Make sure you take time this weekend to do a little planning. Your investment portfolio will thank you later.
All charts from Big Charts
Jon @ MoneySmartGuides says
I run into people all of the time that tell me they know what the market is going to do next. They never do. I’ve had clients sell everything at the end of last year thinking the fiscal cliff was going to destroy the stock market and they are kicking themselves now. Planning is essential, just don’t overthink things and overreact. As you pointed out the market will drop, but then it will come back. And if one day it doesn’t come back, we have bigger things to worry about than money.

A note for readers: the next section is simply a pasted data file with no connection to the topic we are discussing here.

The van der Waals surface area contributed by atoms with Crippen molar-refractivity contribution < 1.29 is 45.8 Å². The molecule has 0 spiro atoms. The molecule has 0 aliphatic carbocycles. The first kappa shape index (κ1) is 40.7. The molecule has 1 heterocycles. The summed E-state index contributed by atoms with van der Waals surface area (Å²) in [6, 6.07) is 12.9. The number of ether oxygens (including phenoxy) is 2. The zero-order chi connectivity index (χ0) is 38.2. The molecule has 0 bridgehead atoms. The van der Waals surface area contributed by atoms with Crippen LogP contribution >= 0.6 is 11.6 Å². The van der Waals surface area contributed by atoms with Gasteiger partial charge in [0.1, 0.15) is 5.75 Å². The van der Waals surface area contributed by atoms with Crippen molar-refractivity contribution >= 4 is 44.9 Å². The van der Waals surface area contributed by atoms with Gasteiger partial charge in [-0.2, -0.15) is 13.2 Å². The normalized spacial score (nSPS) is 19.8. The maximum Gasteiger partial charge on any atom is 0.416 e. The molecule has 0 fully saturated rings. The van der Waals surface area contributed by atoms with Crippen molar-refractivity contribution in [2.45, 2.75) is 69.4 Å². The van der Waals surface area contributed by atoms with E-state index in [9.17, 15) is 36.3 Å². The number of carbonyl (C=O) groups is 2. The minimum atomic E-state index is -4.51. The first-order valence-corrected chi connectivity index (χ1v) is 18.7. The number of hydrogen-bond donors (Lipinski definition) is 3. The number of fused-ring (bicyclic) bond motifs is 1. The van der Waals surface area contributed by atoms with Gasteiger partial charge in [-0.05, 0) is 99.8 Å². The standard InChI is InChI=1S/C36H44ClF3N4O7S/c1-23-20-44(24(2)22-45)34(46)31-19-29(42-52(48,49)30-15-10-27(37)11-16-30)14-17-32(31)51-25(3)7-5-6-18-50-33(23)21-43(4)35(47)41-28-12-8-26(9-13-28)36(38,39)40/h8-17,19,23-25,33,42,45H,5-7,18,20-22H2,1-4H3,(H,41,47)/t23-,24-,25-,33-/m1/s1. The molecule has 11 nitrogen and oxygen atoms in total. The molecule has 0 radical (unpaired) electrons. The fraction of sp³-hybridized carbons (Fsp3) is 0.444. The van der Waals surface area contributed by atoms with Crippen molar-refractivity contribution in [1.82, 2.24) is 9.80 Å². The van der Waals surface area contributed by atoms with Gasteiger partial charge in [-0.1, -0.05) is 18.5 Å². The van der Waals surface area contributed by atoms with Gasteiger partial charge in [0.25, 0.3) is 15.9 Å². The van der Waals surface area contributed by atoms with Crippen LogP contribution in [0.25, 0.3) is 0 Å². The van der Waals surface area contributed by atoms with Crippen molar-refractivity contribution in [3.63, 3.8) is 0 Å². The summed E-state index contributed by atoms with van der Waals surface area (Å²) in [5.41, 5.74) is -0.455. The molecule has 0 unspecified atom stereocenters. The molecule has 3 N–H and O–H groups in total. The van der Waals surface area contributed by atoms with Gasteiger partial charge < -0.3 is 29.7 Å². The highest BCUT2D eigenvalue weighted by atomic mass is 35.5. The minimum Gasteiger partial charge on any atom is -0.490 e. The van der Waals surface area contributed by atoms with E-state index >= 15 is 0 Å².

Average Joe says
I love your last line. I used to tell that to my biggest doomsday clients when I was an advisor. Why do you worry about it at all if you’re that pessimistic?
David Carlson says
“Any one who says they have even the faintest ideas are fooling themselves” Reminds back in 2006 when people (even supply side economists) thought the housing boom would continue indefinitely. I do think you can have indicators, such as before the housing crash when there were various signs that showed a housing “correction” was inevitable…though you can’t really know the exact time. I do agree with people who think inflation will eventually be a lot higher than it is now, and that it is inevitable that inflation increases based on the Feds actions the past few years.
Average Joe says
It’s funny to look back at that, isn’t it, DC? Nobody looked at all of that overdevelopment and said “what the hell’s going on?”
Mrs. Pop @ Planting Our Pennies says